Book Review: Free Will Explained (Dan Barker)

Book Review: Free Will Explained (Dan Barker)

Free Will Explained by Dan Barker

Free Will

As I discussed in my last book review on here – Free Will by Sam Harris – (posted yesterday, read back in March), free will, philosophy of the mind, and similar topics are some of my favorites to think about, discuss, debate, and read about in the philosophy milieu.

Dan Barker is a determinist despite his language in the book, he uses the term ‘harmonic free will’ and makes many analogies to music throughout the work. But he comes on the side of Sam Harris and others in that he believes in a deterministic viewpoint of free will.

For those interested in reading more about Free Will, definitely check out my review of Sam Harris’s book, and check out the links at the very end of the article, to some interesting works, as well as YouTube videos. I will also have some reading related links in this article as well. Ones that I think will help readers in general, rather than just about Free Will.

Book Review

Similar to most small philosophy books, this is a quick read. Chapters are two to three pages, with complete page breaks and and empty pages (with re-quotes of his own previous paragraphs on them), chapters have headings and titles and are mostly 3/4th pages.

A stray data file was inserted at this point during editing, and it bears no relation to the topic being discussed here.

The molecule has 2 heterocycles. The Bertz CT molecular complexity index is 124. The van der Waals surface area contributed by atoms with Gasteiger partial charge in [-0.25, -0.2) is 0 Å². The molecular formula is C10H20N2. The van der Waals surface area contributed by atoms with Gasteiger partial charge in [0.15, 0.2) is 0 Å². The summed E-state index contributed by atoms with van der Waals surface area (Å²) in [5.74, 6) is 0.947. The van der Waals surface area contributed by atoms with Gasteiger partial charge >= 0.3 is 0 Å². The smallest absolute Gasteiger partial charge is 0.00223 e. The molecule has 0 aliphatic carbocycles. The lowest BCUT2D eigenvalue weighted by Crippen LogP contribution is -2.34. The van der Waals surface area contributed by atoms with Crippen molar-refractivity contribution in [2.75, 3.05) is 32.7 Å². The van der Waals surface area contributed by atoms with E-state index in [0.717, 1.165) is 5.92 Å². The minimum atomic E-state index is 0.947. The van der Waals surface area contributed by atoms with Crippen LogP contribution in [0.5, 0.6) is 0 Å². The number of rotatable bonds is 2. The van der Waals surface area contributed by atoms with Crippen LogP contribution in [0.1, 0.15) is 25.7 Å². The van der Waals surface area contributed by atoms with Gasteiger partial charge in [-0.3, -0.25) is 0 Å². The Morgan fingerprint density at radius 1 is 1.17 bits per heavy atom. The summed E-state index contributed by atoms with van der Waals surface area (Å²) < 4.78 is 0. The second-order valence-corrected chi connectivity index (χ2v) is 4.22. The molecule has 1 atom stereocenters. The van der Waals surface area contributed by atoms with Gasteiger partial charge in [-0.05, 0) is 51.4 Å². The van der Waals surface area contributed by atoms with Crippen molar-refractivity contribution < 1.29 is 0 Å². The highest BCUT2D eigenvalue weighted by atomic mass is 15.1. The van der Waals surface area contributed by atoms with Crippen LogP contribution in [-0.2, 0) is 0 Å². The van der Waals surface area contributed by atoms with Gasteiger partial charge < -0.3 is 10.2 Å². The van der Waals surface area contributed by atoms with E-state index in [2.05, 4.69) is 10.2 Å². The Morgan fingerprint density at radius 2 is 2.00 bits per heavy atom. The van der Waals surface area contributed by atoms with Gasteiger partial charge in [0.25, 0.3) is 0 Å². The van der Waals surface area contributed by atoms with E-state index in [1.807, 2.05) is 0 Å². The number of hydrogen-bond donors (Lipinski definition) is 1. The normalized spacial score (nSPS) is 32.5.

Aesthetically, the book is really great. The feel of the pages, the overall look and appearance and presentation of the book is top notch, and it look drives buys, and it is definitely in that realm of ‘pop academia’, where, its academic study written to be mainstream and written to be consumed by everyone. Big bold chapter titles, lots of spaces and blank pages, with quotes, and little birds on a telephone wire imagery, so it really has this appeal, and it makes the simple quick read look longer, so it kind of gives that false ‘wow, I’m smart’ feeling to it after you’re done reading it. Its pretty. I like it. But it is what it is, and I’m just pointing that out.

I would recommend reading some other literature on Free Will in advance of this. Not that you have to; but it would help. Primarily as a basis, and a background to this. But also because this does reference quite a few of other works. Mostly Sam Harris’s ‘Free Will’. (Luckily for me I read these in that order.)